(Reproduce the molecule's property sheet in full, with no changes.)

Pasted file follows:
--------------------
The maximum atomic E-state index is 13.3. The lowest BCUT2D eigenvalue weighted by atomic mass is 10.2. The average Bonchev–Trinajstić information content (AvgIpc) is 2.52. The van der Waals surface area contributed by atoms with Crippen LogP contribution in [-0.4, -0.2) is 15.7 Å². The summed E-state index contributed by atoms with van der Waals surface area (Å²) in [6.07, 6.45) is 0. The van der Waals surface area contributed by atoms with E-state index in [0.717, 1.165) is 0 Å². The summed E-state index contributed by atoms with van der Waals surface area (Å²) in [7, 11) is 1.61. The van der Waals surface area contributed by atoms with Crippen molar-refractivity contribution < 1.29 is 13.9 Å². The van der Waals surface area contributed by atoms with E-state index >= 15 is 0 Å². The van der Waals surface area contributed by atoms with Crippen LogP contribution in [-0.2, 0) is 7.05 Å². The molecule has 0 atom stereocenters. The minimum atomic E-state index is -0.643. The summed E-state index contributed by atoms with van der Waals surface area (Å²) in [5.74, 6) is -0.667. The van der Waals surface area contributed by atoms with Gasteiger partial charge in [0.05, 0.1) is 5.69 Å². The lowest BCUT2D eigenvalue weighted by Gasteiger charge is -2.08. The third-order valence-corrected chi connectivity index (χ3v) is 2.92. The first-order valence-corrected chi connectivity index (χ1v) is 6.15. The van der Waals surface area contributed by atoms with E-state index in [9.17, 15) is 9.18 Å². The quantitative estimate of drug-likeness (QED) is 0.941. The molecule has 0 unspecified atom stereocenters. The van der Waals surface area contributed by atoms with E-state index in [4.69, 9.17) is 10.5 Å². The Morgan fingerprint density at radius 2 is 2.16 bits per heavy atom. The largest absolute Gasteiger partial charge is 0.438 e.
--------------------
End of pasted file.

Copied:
The maximum atomic E-state index is 13.3. The lowest BCUT2D eigenvalue weighted by atomic mass is 10.2. The average Bonchev–Trinajstić information content (AvgIpc) is 2.52. The van der Waals surface area contributed by atoms with Crippen LogP contribution in [-0.4, -0.2) is 15.7 Å². The summed E-state index contributed by atoms with van der Waals surface area (Å²) in [6.07, 6.45) is 0. The van der Waals surface area contributed by atoms with E-state index in [0.717, 1.165) is 0 Å². The summed E-state index contributed by atoms with van der Waals surface area (Å²) in [7, 11) is 1.61. The van der Waals surface area contributed by atoms with Crippen molar-refractivity contribution < 1.29 is 13.9 Å². The van der Waals surface area contributed by atoms with E-state index >= 15 is 0 Å². The van der Waals surface area contributed by atoms with Crippen LogP contribution in [-0.2, 0) is 7.05 Å². The molecule has 0 atom stereocenters. The minimum atomic E-state index is -0.643. The summed E-state index contributed by atoms with van der Waals surface area (Å²) in [5.74, 6) is -0.667. The van der Waals surface area contributed by atoms with Gasteiger partial charge in [0.05, 0.1) is 5.69 Å². The lowest BCUT2D eigenvalue weighted by Gasteiger charge is -2.08. The third-order valence-corrected chi connectivity index (χ3v) is 2.92. The first-order valence-corrected chi connectivity index (χ1v) is 6.15. The van der Waals surface area contributed by atoms with E-state index in [9.17, 15) is 9.18 Å². The quantitative estimate of drug-likeness (QED) is 0.941. The molecule has 0 unspecified atom stereocenters. The van der Waals surface area contributed by atoms with E-state index in [4.69, 9.17) is 10.5 Å². The Morgan fingerprint density at radius 2 is 2.16 bits per heavy atom. The largest absolute Gasteiger partial charge is 0.438 e.